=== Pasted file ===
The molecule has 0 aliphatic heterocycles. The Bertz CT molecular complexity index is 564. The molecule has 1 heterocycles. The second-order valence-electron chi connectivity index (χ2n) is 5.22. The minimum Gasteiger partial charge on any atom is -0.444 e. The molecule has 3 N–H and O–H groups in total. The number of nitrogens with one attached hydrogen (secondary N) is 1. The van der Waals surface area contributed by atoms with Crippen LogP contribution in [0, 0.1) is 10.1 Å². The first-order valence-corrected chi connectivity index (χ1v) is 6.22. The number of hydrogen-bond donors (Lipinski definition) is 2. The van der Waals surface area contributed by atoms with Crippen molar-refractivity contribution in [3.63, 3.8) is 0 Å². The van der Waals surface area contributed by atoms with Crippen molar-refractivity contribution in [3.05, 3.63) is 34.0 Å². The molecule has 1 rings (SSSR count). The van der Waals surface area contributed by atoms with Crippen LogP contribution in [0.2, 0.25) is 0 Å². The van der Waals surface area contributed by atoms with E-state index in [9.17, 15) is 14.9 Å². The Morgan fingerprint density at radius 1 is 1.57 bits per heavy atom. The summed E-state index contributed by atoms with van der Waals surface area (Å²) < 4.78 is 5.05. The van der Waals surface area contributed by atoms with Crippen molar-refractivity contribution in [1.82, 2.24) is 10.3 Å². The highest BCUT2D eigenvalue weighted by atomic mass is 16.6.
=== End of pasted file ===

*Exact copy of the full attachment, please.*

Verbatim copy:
The molecule has 0 aliphatic heterocycles. The Bertz CT molecular complexity index is 564. The molecule has 1 heterocycles. The second-order valence-electron chi connectivity index (χ2n) is 5.22. The minimum Gasteiger partial charge on any atom is -0.444 e. The molecule has 3 N–H and O–H groups in total. The number of nitrogens with one attached hydrogen (secondary N) is 1. The van der Waals surface area contributed by atoms with Crippen LogP contribution in [0, 0.1) is 10.1 Å². The first-order valence-corrected chi connectivity index (χ1v) is 6.22. The number of hydrogen-bond donors (Lipinski definition) is 2. The van der Waals surface area contributed by atoms with Crippen molar-refractivity contribution in [3.63, 3.8) is 0 Å². The van der Waals surface area contributed by atoms with Crippen molar-refractivity contribution in [3.05, 3.63) is 34.0 Å². The molecule has 1 rings (SSSR count). The van der Waals surface area contributed by atoms with Crippen LogP contribution in [0.2, 0.25) is 0 Å². The van der Waals surface area contributed by atoms with E-state index in [9.17, 15) is 14.9 Å². The Morgan fingerprint density at radius 1 is 1.57 bits per heavy atom. The summed E-state index contributed by atoms with van der Waals surface area (Å²) < 4.78 is 5.05. The van der Waals surface area contributed by atoms with Crippen molar-refractivity contribution in [1.82, 2.24) is 10.3 Å². The highest BCUT2D eigenvalue weighted by atomic mass is 16.6.